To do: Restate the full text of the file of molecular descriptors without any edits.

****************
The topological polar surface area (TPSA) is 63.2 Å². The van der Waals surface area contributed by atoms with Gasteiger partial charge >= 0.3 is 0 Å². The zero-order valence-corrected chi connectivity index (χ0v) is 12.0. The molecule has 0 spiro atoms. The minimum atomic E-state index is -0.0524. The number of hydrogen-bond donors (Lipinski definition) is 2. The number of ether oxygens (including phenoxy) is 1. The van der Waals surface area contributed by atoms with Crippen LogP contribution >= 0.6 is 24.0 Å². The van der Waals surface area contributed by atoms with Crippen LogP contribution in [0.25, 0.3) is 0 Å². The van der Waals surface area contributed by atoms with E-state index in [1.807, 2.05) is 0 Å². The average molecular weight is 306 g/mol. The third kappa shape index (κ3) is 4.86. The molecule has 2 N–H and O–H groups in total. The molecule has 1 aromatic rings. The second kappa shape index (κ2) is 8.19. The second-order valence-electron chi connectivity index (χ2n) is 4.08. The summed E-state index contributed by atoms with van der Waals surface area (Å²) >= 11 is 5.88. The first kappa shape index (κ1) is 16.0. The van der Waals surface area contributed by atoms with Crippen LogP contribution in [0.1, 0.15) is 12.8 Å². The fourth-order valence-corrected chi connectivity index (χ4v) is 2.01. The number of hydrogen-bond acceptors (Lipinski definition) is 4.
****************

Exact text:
The topological polar surface area (TPSA) is 63.2 Å². The van der Waals surface area contributed by atoms with Gasteiger partial charge >= 0.3 is 0 Å². The zero-order valence-corrected chi connectivity index (χ0v) is 12.0. The molecule has 0 spiro atoms. The minimum atomic E-state index is -0.0524. The number of hydrogen-bond donors (Lipinski definition) is 2. The number of ether oxygens (including phenoxy) is 1. The van der Waals surface area contributed by atoms with Crippen LogP contribution >= 0.6 is 24.0 Å². The van der Waals surface area contributed by atoms with Crippen LogP contribution in [0.25, 0.3) is 0 Å². The van der Waals surface area contributed by atoms with E-state index in [1.807, 2.05) is 0 Å². The average molecular weight is 306 g/mol. The third kappa shape index (κ3) is 4.86. The molecule has 2 N–H and O–H groups in total. The molecule has 1 aromatic rings. The second kappa shape index (κ2) is 8.19. The second-order valence-electron chi connectivity index (χ2n) is 4.08. The summed E-state index contributed by atoms with van der Waals surface area (Å²) >= 11 is 5.88. The first kappa shape index (κ1) is 16.0. The van der Waals surface area contributed by atoms with Crippen LogP contribution in [0.1, 0.15) is 12.8 Å². The fourth-order valence-corrected chi connectivity index (χ4v) is 2.01. The number of hydrogen-bond acceptors (Lipinski definition) is 4.